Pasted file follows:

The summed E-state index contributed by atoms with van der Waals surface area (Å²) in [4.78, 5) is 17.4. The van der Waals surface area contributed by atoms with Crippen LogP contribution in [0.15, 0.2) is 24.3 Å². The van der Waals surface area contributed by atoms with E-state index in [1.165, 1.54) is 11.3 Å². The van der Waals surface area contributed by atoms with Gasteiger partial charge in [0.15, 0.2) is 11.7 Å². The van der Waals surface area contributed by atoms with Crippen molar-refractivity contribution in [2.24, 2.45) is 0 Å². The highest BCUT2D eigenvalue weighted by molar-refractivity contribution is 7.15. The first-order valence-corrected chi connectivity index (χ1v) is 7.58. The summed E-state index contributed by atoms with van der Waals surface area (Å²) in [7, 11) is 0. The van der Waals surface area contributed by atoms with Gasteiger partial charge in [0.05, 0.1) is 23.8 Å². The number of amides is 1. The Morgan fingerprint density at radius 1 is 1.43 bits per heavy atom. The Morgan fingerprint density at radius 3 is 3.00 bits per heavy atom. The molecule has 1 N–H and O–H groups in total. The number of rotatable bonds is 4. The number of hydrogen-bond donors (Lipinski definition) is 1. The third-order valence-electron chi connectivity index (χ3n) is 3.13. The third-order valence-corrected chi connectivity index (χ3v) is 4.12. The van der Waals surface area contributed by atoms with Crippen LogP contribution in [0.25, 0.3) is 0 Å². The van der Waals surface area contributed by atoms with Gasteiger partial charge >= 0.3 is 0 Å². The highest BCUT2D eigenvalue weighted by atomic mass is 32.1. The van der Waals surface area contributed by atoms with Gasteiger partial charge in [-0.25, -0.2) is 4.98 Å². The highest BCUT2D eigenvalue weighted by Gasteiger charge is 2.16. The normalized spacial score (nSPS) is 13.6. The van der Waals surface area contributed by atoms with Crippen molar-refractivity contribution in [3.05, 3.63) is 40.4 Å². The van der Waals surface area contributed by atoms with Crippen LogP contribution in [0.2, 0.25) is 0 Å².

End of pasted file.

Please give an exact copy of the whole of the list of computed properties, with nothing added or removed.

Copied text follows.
The summed E-state index contributed by atoms with van der Waals surface area (Å²) in [4.78, 5) is 17.4. The van der Waals surface area contributed by atoms with Crippen LogP contribution in [0.15, 0.2) is 24.3 Å². The van der Waals surface area contributed by atoms with E-state index in [1.165, 1.54) is 11.3 Å². The van der Waals surface area contributed by atoms with Gasteiger partial charge in [0.15, 0.2) is 11.7 Å². The van der Waals surface area contributed by atoms with Crippen molar-refractivity contribution in [2.24, 2.45) is 0 Å². The highest BCUT2D eigenvalue weighted by molar-refractivity contribution is 7.15. The first-order valence-corrected chi connectivity index (χ1v) is 7.58. The summed E-state index contributed by atoms with van der Waals surface area (Å²) in [7, 11) is 0. The van der Waals surface area contributed by atoms with Gasteiger partial charge in [0.05, 0.1) is 23.8 Å². The number of amides is 1. The Morgan fingerprint density at radius 1 is 1.43 bits per heavy atom. The Morgan fingerprint density at radius 3 is 3.00 bits per heavy atom. The molecule has 1 N–H and O–H groups in total. The number of rotatable bonds is 4. The number of hydrogen-bond donors (Lipinski definition) is 1. The third-order valence-electron chi connectivity index (χ3n) is 3.13. The third-order valence-corrected chi connectivity index (χ3v) is 4.12. The van der Waals surface area contributed by atoms with Crippen LogP contribution in [0.25, 0.3) is 0 Å². The van der Waals surface area contributed by atoms with Gasteiger partial charge >= 0.3 is 0 Å². The highest BCUT2D eigenvalue weighted by atomic mass is 32.1. The van der Waals surface area contributed by atoms with Gasteiger partial charge in [-0.25, -0.2) is 4.98 Å². The highest BCUT2D eigenvalue weighted by Gasteiger charge is 2.16. The normalized spacial score (nSPS) is 13.6. The van der Waals surface area contributed by atoms with Crippen molar-refractivity contribution in [3.05, 3.63) is 40.4 Å². The van der Waals surface area contributed by atoms with Crippen LogP contribution in [0.2, 0.25) is 0 Å².